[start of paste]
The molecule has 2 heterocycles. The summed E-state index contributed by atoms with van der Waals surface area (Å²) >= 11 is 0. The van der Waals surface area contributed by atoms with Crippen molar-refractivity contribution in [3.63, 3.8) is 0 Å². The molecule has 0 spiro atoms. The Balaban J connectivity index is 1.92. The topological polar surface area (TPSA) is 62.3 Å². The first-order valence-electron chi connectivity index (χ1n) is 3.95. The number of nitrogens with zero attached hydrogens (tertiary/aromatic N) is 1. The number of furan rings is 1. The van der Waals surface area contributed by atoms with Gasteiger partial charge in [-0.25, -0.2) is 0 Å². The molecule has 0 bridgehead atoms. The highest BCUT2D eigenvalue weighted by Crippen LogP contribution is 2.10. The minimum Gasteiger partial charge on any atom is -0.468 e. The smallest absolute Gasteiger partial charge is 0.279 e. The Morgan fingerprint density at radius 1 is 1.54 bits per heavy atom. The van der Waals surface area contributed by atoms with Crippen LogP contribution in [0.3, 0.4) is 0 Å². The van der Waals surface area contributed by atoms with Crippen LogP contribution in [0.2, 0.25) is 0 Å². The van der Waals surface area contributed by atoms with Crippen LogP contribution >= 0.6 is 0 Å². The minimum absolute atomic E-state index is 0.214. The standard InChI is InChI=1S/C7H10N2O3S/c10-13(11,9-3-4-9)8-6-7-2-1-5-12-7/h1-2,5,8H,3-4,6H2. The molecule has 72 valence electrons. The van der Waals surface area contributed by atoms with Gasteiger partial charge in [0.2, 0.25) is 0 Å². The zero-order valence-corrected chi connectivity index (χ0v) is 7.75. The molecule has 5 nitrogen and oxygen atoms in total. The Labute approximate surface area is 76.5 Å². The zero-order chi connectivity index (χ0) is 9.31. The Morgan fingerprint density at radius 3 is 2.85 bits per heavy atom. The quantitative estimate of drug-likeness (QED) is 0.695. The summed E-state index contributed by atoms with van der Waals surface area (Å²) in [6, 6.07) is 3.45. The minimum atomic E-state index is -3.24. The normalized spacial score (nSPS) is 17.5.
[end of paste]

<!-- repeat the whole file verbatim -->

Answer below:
The molecule has 2 heterocycles. The summed E-state index contributed by atoms with van der Waals surface area (Å²) >= 11 is 0. The van der Waals surface area contributed by atoms with Crippen molar-refractivity contribution in [3.63, 3.8) is 0 Å². The molecule has 0 spiro atoms. The Balaban J connectivity index is 1.92. The topological polar surface area (TPSA) is 62.3 Å². The first-order valence-electron chi connectivity index (χ1n) is 3.95. The number of nitrogens with zero attached hydrogens (tertiary/aromatic N) is 1. The number of furan rings is 1. The van der Waals surface area contributed by atoms with Gasteiger partial charge in [-0.25, -0.2) is 0 Å². The molecule has 0 bridgehead atoms. The highest BCUT2D eigenvalue weighted by Crippen LogP contribution is 2.10. The minimum Gasteiger partial charge on any atom is -0.468 e. The smallest absolute Gasteiger partial charge is 0.279 e. The Morgan fingerprint density at radius 1 is 1.54 bits per heavy atom. The van der Waals surface area contributed by atoms with Crippen LogP contribution in [0.3, 0.4) is 0 Å². The van der Waals surface area contributed by atoms with Crippen LogP contribution in [0.2, 0.25) is 0 Å². The van der Waals surface area contributed by atoms with Crippen LogP contribution >= 0.6 is 0 Å². The minimum absolute atomic E-state index is 0.214. The standard InChI is InChI=1S/C7H10N2O3S/c10-13(11,9-3-4-9)8-6-7-2-1-5-12-7/h1-2,5,8H,3-4,6H2. The molecule has 72 valence electrons. The van der Waals surface area contributed by atoms with Gasteiger partial charge in [0.2, 0.25) is 0 Å². The zero-order valence-corrected chi connectivity index (χ0v) is 7.75. The molecule has 5 nitrogen and oxygen atoms in total. The Labute approximate surface area is 76.5 Å². The zero-order chi connectivity index (χ0) is 9.31. The Morgan fingerprint density at radius 3 is 2.85 bits per heavy atom. The quantitative estimate of drug-likeness (QED) is 0.695. The summed E-state index contributed by atoms with van der Waals surface area (Å²) in [6, 6.07) is 3.45. The minimum atomic E-state index is -3.24. The normalized spacial score (nSPS) is 17.5.